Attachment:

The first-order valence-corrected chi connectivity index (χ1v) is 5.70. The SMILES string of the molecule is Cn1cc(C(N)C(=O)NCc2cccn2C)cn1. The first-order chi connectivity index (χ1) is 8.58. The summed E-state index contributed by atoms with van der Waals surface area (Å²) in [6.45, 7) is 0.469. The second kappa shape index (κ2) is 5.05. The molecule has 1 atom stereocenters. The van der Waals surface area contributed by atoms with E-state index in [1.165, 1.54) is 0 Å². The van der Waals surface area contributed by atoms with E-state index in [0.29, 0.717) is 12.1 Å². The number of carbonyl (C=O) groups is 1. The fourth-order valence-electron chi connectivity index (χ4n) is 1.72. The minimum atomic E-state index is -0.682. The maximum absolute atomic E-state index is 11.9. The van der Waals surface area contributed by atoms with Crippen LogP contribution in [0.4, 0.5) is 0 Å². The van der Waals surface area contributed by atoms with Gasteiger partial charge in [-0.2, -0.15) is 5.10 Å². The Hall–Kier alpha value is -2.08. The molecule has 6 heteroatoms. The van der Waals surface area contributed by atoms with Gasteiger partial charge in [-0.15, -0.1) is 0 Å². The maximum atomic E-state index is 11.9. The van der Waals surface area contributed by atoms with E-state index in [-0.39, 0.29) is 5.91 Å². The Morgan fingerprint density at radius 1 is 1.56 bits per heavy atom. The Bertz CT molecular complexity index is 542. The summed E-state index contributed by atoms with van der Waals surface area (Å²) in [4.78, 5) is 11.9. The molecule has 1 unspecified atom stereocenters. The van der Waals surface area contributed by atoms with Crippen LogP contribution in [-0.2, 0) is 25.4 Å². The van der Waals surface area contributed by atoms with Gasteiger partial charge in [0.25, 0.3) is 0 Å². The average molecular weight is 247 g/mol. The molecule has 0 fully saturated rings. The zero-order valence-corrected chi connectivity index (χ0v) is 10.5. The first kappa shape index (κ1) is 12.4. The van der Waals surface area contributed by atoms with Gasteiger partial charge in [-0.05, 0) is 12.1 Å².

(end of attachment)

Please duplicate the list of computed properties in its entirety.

The first-order valence-corrected chi connectivity index (χ1v) is 5.70. The SMILES string of the molecule is Cn1cc(C(N)C(=O)NCc2cccn2C)cn1. The first-order chi connectivity index (χ1) is 8.58. The summed E-state index contributed by atoms with van der Waals surface area (Å²) in [6.45, 7) is 0.469. The second kappa shape index (κ2) is 5.05. The molecule has 1 atom stereocenters. The van der Waals surface area contributed by atoms with E-state index in [1.165, 1.54) is 0 Å². The van der Waals surface area contributed by atoms with E-state index in [0.29, 0.717) is 12.1 Å². The number of carbonyl (C=O) groups is 1. The fourth-order valence-electron chi connectivity index (χ4n) is 1.72. The minimum atomic E-state index is -0.682. The maximum absolute atomic E-state index is 11.9. The van der Waals surface area contributed by atoms with Crippen LogP contribution in [0.4, 0.5) is 0 Å². The van der Waals surface area contributed by atoms with Gasteiger partial charge in [-0.2, -0.15) is 5.10 Å². The Hall–Kier alpha value is -2.08. The molecule has 6 heteroatoms. The van der Waals surface area contributed by atoms with Gasteiger partial charge in [-0.15, -0.1) is 0 Å². The maximum atomic E-state index is 11.9. The van der Waals surface area contributed by atoms with E-state index in [-0.39, 0.29) is 5.91 Å². The Morgan fingerprint density at radius 1 is 1.56 bits per heavy atom. The Bertz CT molecular complexity index is 542. The summed E-state index contributed by atoms with van der Waals surface area (Å²) in [4.78, 5) is 11.9. The molecule has 1 unspecified atom stereocenters. The van der Waals surface area contributed by atoms with Crippen LogP contribution in [-0.2, 0) is 25.4 Å². The van der Waals surface area contributed by atoms with Gasteiger partial charge in [0.25, 0.3) is 0 Å². The average molecular weight is 247 g/mol. The molecule has 0 fully saturated rings. The zero-order valence-corrected chi connectivity index (χ0v) is 10.5. The first kappa shape index (κ1) is 12.4. The van der Waals surface area contributed by atoms with Gasteiger partial charge in [-0.05, 0) is 12.1 Å².